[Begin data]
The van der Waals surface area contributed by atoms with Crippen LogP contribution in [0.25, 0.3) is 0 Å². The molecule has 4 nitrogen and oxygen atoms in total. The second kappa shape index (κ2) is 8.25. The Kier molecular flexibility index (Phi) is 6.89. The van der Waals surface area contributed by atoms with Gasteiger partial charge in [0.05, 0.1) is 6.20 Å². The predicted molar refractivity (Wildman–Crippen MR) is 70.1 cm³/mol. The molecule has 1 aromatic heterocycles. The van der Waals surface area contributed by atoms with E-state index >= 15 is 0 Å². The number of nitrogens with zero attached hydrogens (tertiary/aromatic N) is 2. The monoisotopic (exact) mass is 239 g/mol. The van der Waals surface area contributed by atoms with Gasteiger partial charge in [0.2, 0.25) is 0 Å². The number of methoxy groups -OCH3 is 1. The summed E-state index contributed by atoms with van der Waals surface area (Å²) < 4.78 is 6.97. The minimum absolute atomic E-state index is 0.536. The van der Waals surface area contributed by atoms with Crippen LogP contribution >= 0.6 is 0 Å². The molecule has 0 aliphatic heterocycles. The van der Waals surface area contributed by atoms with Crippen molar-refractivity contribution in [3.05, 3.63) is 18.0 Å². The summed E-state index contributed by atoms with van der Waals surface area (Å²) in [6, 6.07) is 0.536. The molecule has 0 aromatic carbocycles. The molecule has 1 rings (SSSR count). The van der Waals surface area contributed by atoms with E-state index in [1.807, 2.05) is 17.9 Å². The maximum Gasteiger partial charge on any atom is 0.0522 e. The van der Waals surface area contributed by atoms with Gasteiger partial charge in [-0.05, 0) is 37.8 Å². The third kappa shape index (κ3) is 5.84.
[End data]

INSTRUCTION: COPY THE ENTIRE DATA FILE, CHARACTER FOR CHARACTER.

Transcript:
The van der Waals surface area contributed by atoms with Crippen LogP contribution in [0.25, 0.3) is 0 Å². The molecule has 4 nitrogen and oxygen atoms in total. The second kappa shape index (κ2) is 8.25. The Kier molecular flexibility index (Phi) is 6.89. The van der Waals surface area contributed by atoms with Gasteiger partial charge in [0.05, 0.1) is 6.20 Å². The predicted molar refractivity (Wildman–Crippen MR) is 70.1 cm³/mol. The molecule has 1 aromatic heterocycles. The van der Waals surface area contributed by atoms with E-state index >= 15 is 0 Å². The number of nitrogens with zero attached hydrogens (tertiary/aromatic N) is 2. The monoisotopic (exact) mass is 239 g/mol. The van der Waals surface area contributed by atoms with Gasteiger partial charge in [0.2, 0.25) is 0 Å². The number of methoxy groups -OCH3 is 1. The summed E-state index contributed by atoms with van der Waals surface area (Å²) < 4.78 is 6.97. The minimum absolute atomic E-state index is 0.536. The van der Waals surface area contributed by atoms with Crippen LogP contribution >= 0.6 is 0 Å². The molecule has 0 aliphatic heterocycles. The van der Waals surface area contributed by atoms with Crippen molar-refractivity contribution in [3.05, 3.63) is 18.0 Å². The summed E-state index contributed by atoms with van der Waals surface area (Å²) in [6, 6.07) is 0.536. The molecule has 0 aromatic carbocycles. The molecule has 1 rings (SSSR count). The van der Waals surface area contributed by atoms with E-state index in [1.807, 2.05) is 17.9 Å². The maximum Gasteiger partial charge on any atom is 0.0522 e. The van der Waals surface area contributed by atoms with Gasteiger partial charge in [-0.05, 0) is 37.8 Å². The third kappa shape index (κ3) is 5.84.